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Black Advocates Who Fought to End Sexual Violence

The movement to end sexual violence goes hand and hand with the movement to end racial violence. Statistically, Black girls and women experienced higher rates of rape and sexual assault than white, Asian, and Latina girls and women from 2005-2010. Throughout history, sexual violence has been used as a tool to harm the black community. We cannot end sexual violence without ending the racial violence and white supremacy in this country. Below is a great video on the connection between sexual violence and racial violence in this country.



While sexual violence still greatly affects the black community, the movement to end sexual violence is propelled by the black community. One of the first people to advocate for the end of sexual violence was "African American women who testified before Congress following the Memphis Riot of May 1866." The black women who are survivors of sexual violence and pioneers of the movement to end sexual violence do not receive the same positive media and community responses as their non-black counterparts. In their article, the American Psychological Association called black women “the forgotten survivors of sexual assault”.


This Black History Month, it is important to acknowledge the black advocates who first spoke out about sexual violence, and paved the way for Centers like ours to exist. Below are 10 black advocates for the movement to end sexual violence. Remember, if you or someone you care for is a survivor of sexual assault we are here for you. Call our hotline at 757-260-5260.


While sexual violence still greatly affects the black community, the movement to end sexual violence is propelled by the black community. One of the first people to advocate for the end of sexual violence was **African American women who testified before Congress following the Memphis Riot of May 1866.** While this is true, the black women who are survivors of sexual violence and pioneers of the movement to end sexual violence do not receive the same positive media and community responses as their non-black counterparts. In their article, the American Psychological Association called black women “the forgotten survivors of sexual assault”.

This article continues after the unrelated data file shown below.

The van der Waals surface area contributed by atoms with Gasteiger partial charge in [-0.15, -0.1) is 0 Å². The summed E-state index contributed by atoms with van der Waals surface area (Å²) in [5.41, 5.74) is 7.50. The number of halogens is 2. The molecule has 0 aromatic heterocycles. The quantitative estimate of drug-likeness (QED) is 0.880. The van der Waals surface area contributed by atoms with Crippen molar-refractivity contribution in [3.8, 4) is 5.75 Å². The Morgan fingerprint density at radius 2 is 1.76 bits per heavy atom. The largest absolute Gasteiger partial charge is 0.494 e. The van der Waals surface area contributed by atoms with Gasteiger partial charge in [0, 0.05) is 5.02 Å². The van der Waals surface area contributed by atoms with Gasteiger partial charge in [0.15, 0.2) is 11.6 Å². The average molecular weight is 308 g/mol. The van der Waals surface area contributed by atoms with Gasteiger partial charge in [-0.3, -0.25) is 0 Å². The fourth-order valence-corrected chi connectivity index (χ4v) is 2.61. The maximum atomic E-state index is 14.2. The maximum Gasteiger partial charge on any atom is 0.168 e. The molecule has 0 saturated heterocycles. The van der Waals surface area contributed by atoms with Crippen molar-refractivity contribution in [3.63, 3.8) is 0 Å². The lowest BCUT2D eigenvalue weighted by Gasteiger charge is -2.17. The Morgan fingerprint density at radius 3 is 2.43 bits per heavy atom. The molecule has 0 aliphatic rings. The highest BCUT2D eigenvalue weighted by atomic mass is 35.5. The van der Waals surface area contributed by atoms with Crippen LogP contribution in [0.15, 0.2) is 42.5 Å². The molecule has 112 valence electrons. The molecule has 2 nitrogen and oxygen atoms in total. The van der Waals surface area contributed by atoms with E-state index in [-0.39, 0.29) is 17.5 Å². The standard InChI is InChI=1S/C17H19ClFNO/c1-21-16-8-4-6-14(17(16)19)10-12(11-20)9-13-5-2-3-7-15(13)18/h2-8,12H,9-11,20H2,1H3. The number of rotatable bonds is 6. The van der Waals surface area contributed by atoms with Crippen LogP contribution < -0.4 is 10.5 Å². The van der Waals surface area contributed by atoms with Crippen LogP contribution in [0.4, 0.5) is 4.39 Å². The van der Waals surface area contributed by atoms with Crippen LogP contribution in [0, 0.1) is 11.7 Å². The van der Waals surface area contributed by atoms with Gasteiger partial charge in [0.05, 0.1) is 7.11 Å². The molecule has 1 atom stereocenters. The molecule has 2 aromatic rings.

This Black History Month, it is important to acknowledge the black advocates who first spoke out about sexual violence, and paved the way for Centers like ours to exist. Below are 10 black advocates for the movement to end sexual violence. Remember, if you or someone you care for is a survivor of sexual assault we are here for you. Call our hotline at 757-260-5260.


1. Harriet Ann Jacobs

Harriet Ann Jacobs was an African American writer who wrote one of the most important slave narratives in African American History. Her autobiography, Incidents in the Life of a Slave Girl, explores the sexual abuse that she faced. Throughout her life, Harriet Ann Jacobs faced years of sexual harassment and abuse from her white slave owner. She published her autobiography after escaping to Philadelphia in 1842. Her narrative brought the sexual exploitation of enslaved women into the anti-slavery conversations.


2. Celia


Celia was an enslaved girl who faced years of sexual abuse from her white slave owner. in 1855 she killed her slave owner to protect herself. She went to court in Missouri and they found that “enslaved people did not hold the right to self-defense against sexual violence, and as a result convicted and executed Celia.” We can still feel the effects of Celia’s case today. Black women today are still facing higher rates of sexual violence, and they are less likely to be believed. While Celia’s story is tragic, she is not forgotten, Activists


to this day still work to end sexual violence to protect those who may be in similar situations.









3. Memphis Riot Survivors

Over two days a mob of white men terrorized Black neighborhoods throughout Memphis, Tennessee. These atrocious acts are called the Memphis Riots. During this time 46 African Americans were murdered, hundreds were, and at least 5 women were sexually assaulted. After the riot, the Memphis five African-American women gave the first known testimonies to Congress on sexual assault. No one was charged for the violence they committed over those two days.



4. Ida B. Wells